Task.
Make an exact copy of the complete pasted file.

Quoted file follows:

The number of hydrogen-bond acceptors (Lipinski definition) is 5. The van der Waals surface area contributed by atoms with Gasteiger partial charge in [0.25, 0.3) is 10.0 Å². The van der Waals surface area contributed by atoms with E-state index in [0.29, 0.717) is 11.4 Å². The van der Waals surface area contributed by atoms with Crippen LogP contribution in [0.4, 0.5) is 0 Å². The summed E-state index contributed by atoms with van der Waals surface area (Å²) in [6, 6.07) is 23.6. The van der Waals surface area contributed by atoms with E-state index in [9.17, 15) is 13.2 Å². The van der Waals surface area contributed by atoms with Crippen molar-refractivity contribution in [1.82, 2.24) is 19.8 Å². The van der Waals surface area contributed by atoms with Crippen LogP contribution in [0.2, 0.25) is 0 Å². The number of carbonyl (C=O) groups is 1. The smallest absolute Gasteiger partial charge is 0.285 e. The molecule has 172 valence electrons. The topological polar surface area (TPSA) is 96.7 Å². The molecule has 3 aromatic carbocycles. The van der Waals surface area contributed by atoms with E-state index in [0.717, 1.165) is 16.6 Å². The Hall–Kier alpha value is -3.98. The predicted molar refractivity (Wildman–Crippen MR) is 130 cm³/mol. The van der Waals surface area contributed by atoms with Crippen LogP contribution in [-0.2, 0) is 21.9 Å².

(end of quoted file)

The number of hydrogen-bond acceptors (Lipinski definition) is 5. The van der Waals surface area contributed by atoms with Gasteiger partial charge in [0.25, 0.3) is 10.0 Å². The van der Waals surface area contributed by atoms with E-state index in [0.29, 0.717) is 11.4 Å². The van der Waals surface area contributed by atoms with Crippen LogP contribution in [0.4, 0.5) is 0 Å². The summed E-state index contributed by atoms with van der Waals surface area (Å²) in [6, 6.07) is 23.6. The van der Waals surface area contributed by atoms with E-state index in [9.17, 15) is 13.2 Å². The van der Waals surface area contributed by atoms with Crippen molar-refractivity contribution in [1.82, 2.24) is 19.8 Å². The van der Waals surface area contributed by atoms with Crippen LogP contribution in [0.2, 0.25) is 0 Å². The number of carbonyl (C=O) groups is 1. The smallest absolute Gasteiger partial charge is 0.285 e. The molecule has 172 valence electrons. The topological polar surface area (TPSA) is 96.7 Å². The molecule has 3 aromatic carbocycles. The van der Waals surface area contributed by atoms with E-state index in [0.717, 1.165) is 16.6 Å². The Hall–Kier alpha value is -3.98. The predicted molar refractivity (Wildman–Crippen MR) is 130 cm³/mol. The van der Waals surface area contributed by atoms with Crippen LogP contribution in [-0.2, 0) is 21.9 Å².